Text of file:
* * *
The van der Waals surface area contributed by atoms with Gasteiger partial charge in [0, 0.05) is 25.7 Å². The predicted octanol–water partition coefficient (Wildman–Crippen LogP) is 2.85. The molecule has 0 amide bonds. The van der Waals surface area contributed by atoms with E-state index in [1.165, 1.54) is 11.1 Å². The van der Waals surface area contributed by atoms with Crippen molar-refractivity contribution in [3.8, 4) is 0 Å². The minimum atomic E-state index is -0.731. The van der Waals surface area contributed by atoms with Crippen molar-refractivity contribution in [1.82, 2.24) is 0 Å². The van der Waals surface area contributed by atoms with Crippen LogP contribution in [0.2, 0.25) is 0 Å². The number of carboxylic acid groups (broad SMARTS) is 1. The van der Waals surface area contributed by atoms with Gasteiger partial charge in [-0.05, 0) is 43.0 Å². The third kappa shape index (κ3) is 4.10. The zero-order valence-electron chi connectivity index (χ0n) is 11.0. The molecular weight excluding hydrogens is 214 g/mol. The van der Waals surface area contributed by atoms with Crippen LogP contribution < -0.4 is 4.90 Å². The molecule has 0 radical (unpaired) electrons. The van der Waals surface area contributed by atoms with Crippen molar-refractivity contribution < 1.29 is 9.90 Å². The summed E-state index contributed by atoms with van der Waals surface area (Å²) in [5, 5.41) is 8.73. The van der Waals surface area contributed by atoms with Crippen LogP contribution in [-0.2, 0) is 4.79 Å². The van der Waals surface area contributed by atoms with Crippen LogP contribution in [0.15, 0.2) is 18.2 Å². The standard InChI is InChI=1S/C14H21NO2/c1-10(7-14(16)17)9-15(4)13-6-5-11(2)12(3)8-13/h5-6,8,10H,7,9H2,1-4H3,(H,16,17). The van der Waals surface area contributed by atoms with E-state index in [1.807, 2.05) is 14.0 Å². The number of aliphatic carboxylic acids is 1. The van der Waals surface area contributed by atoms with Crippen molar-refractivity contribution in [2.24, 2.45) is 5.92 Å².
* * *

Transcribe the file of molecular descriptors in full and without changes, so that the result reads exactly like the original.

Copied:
The van der Waals surface area contributed by atoms with Gasteiger partial charge in [0, 0.05) is 25.7 Å². The predicted octanol–water partition coefficient (Wildman–Crippen LogP) is 2.85. The molecule has 0 amide bonds. The van der Waals surface area contributed by atoms with E-state index in [1.165, 1.54) is 11.1 Å². The van der Waals surface area contributed by atoms with Crippen molar-refractivity contribution in [3.8, 4) is 0 Å². The minimum atomic E-state index is -0.731. The van der Waals surface area contributed by atoms with Crippen molar-refractivity contribution in [1.82, 2.24) is 0 Å². The van der Waals surface area contributed by atoms with Crippen LogP contribution in [0.2, 0.25) is 0 Å². The number of carboxylic acid groups (broad SMARTS) is 1. The van der Waals surface area contributed by atoms with Gasteiger partial charge in [-0.05, 0) is 43.0 Å². The third kappa shape index (κ3) is 4.10. The zero-order valence-electron chi connectivity index (χ0n) is 11.0. The molecular weight excluding hydrogens is 214 g/mol. The van der Waals surface area contributed by atoms with Crippen LogP contribution < -0.4 is 4.90 Å². The molecule has 0 radical (unpaired) electrons. The van der Waals surface area contributed by atoms with Crippen molar-refractivity contribution < 1.29 is 9.90 Å². The summed E-state index contributed by atoms with van der Waals surface area (Å²) in [5, 5.41) is 8.73. The van der Waals surface area contributed by atoms with Crippen LogP contribution in [-0.2, 0) is 4.79 Å². The van der Waals surface area contributed by atoms with Crippen LogP contribution in [0.15, 0.2) is 18.2 Å². The standard InChI is InChI=1S/C14H21NO2/c1-10(7-14(16)17)9-15(4)13-6-5-11(2)12(3)8-13/h5-6,8,10H,7,9H2,1-4H3,(H,16,17). The van der Waals surface area contributed by atoms with E-state index in [1.807, 2.05) is 14.0 Å². The number of aliphatic carboxylic acids is 1. The van der Waals surface area contributed by atoms with Crippen molar-refractivity contribution in [2.24, 2.45) is 5.92 Å².